• The resident (or their representative) hasn’t paid required fees or charges even after receiving a 14-day written notice; OR
  • The management of the facility decides for any reason that they no longer wish to house the resident, so long as they give the resident (or their representative) a 30-day written notice.

If an assistant living facility wishes to terminate a person’s residency, the written notice of termination must provide:

  • The date of the notice;
  • The specific reason why the residency is being terminated;
  • The facility’s policy regarding the refunding of fees, charges, or deposits;
  • A statement of the fees, charges, or deposits to be refunded to the resident; AND
  • Contact information for the Long-Term Care Ombudsman Program.

If a care home terminates or threatens to terminate a residency in violation of state and/or federal law, what can the resident (or the resident’s representative) do?

The resident (or the resident’s representative) can contact the Arizona Department of Economic Security’s Long-Term Care Ombudsman Program (LTCOP).

What is the LTCOP?

The LTCOP investigates and works to resolve complaints made by people who reside in care homes; educates residents, families, care home staff, and communities about long-term care issues and services; promotes and advocates for residents’ rights; and helps residents obtain needed services.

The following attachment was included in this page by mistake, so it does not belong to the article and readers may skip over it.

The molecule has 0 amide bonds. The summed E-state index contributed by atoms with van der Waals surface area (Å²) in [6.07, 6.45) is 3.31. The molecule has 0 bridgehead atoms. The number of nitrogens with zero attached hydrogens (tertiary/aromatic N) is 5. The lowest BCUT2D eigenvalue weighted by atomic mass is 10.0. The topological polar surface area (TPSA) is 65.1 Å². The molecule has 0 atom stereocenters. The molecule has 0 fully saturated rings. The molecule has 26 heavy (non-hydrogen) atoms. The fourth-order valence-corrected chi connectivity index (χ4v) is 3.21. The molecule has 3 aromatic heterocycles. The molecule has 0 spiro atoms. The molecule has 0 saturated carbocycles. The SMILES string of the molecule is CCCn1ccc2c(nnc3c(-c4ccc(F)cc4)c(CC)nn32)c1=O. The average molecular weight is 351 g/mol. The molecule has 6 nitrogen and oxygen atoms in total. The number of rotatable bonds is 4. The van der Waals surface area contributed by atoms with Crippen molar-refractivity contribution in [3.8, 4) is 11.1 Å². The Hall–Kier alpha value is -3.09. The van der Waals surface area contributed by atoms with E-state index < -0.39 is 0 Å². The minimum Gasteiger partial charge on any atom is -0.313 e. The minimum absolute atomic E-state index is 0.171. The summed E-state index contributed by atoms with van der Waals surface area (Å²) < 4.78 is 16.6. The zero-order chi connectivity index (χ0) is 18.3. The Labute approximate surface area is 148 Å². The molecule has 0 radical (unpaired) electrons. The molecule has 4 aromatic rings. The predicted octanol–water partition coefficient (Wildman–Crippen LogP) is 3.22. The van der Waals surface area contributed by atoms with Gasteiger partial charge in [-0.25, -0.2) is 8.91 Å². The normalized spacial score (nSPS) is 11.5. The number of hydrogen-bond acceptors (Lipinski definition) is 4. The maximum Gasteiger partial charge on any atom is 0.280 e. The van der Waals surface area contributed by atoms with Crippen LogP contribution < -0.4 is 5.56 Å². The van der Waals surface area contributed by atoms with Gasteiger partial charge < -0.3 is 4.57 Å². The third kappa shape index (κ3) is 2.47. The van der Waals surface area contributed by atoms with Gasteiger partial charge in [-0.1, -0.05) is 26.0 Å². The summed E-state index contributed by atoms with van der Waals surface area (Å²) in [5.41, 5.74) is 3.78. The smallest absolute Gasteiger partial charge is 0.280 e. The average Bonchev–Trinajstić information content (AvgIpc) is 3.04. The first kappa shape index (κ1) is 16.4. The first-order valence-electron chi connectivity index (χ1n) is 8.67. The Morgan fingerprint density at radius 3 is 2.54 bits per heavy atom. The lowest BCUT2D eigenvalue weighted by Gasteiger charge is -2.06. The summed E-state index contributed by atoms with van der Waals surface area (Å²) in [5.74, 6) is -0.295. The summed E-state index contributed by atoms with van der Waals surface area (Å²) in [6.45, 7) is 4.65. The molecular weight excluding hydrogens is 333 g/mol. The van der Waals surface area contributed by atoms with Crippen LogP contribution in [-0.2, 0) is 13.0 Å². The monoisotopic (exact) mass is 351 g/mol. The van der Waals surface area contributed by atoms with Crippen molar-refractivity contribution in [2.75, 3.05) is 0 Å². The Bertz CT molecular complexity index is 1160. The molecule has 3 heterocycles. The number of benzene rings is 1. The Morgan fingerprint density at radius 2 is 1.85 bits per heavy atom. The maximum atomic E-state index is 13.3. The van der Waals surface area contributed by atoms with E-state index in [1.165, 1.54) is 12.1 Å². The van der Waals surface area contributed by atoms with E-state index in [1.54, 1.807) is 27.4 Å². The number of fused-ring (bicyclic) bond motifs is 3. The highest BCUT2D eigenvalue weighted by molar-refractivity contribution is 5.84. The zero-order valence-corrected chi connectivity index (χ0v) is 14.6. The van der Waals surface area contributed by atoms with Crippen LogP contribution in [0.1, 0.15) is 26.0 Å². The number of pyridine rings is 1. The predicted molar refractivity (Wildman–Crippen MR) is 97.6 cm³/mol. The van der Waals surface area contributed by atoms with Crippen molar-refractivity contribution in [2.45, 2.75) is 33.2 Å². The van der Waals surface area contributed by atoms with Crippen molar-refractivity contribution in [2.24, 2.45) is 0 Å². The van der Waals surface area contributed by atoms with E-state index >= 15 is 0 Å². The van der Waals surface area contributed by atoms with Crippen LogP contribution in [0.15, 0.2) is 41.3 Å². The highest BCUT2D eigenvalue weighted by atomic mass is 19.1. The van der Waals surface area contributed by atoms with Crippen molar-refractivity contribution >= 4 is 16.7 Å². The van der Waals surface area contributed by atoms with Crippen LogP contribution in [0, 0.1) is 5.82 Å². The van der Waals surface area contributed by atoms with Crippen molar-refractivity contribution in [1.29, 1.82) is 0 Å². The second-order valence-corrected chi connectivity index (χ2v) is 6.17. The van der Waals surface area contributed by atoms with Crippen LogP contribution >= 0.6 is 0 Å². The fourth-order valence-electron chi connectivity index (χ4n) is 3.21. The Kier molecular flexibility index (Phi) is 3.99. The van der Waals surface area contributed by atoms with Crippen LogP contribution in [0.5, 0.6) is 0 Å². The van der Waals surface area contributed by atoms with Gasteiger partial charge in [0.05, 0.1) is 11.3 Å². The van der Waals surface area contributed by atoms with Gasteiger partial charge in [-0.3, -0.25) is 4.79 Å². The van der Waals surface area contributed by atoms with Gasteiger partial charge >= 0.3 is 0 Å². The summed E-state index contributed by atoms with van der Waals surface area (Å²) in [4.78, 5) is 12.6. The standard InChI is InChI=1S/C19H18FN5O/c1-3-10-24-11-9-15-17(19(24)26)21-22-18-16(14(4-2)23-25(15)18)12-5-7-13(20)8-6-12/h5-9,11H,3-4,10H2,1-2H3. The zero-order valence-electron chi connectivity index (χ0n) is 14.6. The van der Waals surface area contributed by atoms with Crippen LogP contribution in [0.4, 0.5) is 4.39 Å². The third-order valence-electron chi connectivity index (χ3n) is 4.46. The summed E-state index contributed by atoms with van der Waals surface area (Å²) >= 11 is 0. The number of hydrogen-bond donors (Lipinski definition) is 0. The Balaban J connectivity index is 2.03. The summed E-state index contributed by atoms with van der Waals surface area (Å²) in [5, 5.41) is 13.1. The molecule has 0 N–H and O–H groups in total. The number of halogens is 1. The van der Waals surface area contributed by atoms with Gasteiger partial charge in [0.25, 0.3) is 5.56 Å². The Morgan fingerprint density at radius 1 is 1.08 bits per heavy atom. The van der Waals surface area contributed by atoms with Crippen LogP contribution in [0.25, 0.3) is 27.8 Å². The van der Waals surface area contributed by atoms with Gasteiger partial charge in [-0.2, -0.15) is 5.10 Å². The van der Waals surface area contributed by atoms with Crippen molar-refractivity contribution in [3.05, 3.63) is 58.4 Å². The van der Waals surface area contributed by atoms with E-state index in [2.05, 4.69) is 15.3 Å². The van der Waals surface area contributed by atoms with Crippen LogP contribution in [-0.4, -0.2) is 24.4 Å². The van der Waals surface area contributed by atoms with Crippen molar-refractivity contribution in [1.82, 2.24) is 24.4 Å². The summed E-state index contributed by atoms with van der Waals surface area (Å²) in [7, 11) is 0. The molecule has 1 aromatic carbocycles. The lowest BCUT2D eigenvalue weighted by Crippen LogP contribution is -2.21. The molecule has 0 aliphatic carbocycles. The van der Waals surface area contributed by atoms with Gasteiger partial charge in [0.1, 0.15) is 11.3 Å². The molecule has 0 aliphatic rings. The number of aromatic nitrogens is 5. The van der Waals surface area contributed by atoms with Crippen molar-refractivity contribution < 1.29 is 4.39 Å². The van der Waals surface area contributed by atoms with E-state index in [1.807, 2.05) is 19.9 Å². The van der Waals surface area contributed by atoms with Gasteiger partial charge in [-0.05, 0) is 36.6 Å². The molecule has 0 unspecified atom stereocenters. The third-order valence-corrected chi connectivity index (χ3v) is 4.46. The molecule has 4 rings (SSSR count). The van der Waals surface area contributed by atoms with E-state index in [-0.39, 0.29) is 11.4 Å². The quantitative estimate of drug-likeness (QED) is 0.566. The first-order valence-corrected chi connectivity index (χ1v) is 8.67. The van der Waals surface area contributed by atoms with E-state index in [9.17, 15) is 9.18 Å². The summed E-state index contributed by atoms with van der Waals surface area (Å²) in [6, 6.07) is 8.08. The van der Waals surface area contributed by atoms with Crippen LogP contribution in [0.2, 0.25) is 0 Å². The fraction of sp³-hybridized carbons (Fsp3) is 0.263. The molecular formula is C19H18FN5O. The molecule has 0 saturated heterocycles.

An English-language LTCOP brochure is available here: https://des.az.gov/sites/default/files/legacy/dl/AAA-1035A.pdf?time=1596928980006.

A Spanish-language LTCOP brochure is available here: https://des.az.gov/sites/default/files/legacy/dl/AAA-1035A-S.pdf?time=1596928980006.

Who can make a complaint to the LTCOP?

Anyone who resides in a nursing facility, an assisted living facility, or an adult foster care home in the state of Arizona (or their representative) can make a complaint to the LTCOP. The contact information for the LTCOP’s local offices is as follows:

Maricopa County

Area Agency on Aging, Region One

(602) 264-2255

Pima County

Pima Council on Aging

(520) 546-2007

Pinal and Gila Counties

Pinal-Gila Council for Senior Citizens

(520) 836-2758

Apache, Coconino, Navajo, and Yavapai Counties

Northern Arizona Council on Aging

(877) 521-3500

La Paz, Mohave, and Yuma Counties

Western Arizona Council on Aging

(928) 217-7114

Cochise, Graham, Greenlee, and Santa Cruz Counties

Southeastern Arizona Governments Organization

(520) 432-2528, ext. 206

Navajo Nation

Navajo Area Agency on Aging

(602) 542-6454 or (602) 542-6432

Inter-Tribal Council of Arizona

(Serving 21 Tribal Nations)

(602) 258-4822

This website has been prepared for general information purposes only. The information on this website is not legal advice. Legal advice is dependent upon the specific circumstances of each situation. Also, the law may vary from state-to-state or county-to-county, so that some information in this website may not be correct for your situation. Finally, the information contained on this website is not guaranteed to be up to date. Therefore, the information contained in this website cannot replace the advice of competent legal counsel licensed in your jurisdiction.